I copied these from a CD. They were originally recorded on cassette. I don’t have any other details.
Author: Robert Stephens
I’ll be writing some articles comparing Actual Research vs. Medical Dogma. Here is an excerpt from some research I have been doing for school:
…both the pro- and anti-fluoridation positions are equally dogmatic, and claim to be using unbiased scientific studies to support their claims. Fluoride has been added to water for the past seventy years, and many scientific studies have been performed, so how is it possible for each side to not be in full agreement? Or does either side have an metaphorical axe to grind, a reputation to protect, or a financial interest in the issue?
I’m suspicious of CDC’s statement “The safety and benefits of fluoride are well documented and have been reviewed comprehensively.” Many of the references on the pro-fluoride are of epidemiological observations from the early part of the 20th century, or are reviewing only cancer risk, without regard to other potential health effects. The HHS Review of Fluoride admitted that more research is necessary (HHS, 1991).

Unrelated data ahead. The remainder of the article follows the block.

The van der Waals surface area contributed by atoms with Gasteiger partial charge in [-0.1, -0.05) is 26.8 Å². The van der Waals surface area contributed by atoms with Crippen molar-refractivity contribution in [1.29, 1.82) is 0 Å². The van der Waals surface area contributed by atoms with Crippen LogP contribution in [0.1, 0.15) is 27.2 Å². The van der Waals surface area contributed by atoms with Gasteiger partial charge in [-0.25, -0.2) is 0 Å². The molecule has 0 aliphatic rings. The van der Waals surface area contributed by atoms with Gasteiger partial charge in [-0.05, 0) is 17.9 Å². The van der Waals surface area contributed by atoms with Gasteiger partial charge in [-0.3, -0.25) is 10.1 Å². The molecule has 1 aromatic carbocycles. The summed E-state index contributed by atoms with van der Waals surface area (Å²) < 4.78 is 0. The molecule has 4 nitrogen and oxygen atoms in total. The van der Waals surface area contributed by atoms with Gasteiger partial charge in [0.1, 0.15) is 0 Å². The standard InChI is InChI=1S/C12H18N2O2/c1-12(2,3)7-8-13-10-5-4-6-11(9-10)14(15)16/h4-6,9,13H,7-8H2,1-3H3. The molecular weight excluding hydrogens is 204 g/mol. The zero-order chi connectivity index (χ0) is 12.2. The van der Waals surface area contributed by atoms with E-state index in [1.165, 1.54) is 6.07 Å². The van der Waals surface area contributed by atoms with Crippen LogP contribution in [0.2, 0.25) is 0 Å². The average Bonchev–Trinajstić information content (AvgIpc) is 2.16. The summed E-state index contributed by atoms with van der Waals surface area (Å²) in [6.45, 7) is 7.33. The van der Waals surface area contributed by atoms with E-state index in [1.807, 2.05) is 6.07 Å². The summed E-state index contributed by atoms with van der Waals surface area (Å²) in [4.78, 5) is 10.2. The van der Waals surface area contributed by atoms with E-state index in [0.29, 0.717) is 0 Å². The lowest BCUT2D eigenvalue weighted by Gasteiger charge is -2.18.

I will do an PubMed search on the terms Fluoride and Safety to see if my results are consistent with the CDC’s contention that no credible studies show any health risks of water fluoridations. There were thousands of results, many of them are focused on the efficacy of fluoride in preventing cavities, but I am only looking at safety studies, as well as journal articles. I have browsed the abstracts of several hundred studies from various sources, and these are a few of the results, in no particular order:
- “Low-dose fluoride … is unlikely to be an effective therapy for osteoporosis” (Grey A, 2013).
- Most people [in the United States] perceive water fluoridation as safe (Mork N, 2015)
- The vast majority of Europeans oppose water fluoridation (Griffin M, 2008)
- “Fluoride … impairs learning and memory… in rats” (Jiang S, 2014).
- “…fluoride has a potential to cause major adverse human health problems, while having only a modest dental caries prevention effect” (Peckham S, 2014)
- “There is overwhelming evidence that reports … how safe fluoride application is when used appropriately” (Miller FY, 2012)
- “Meta-analysis of published studies on developmental fluoride neurotoxicity support the hypothesis that exposure to elevated concentrations of fluoride in water is neurotoxic during development.” (Choi AL, 2015)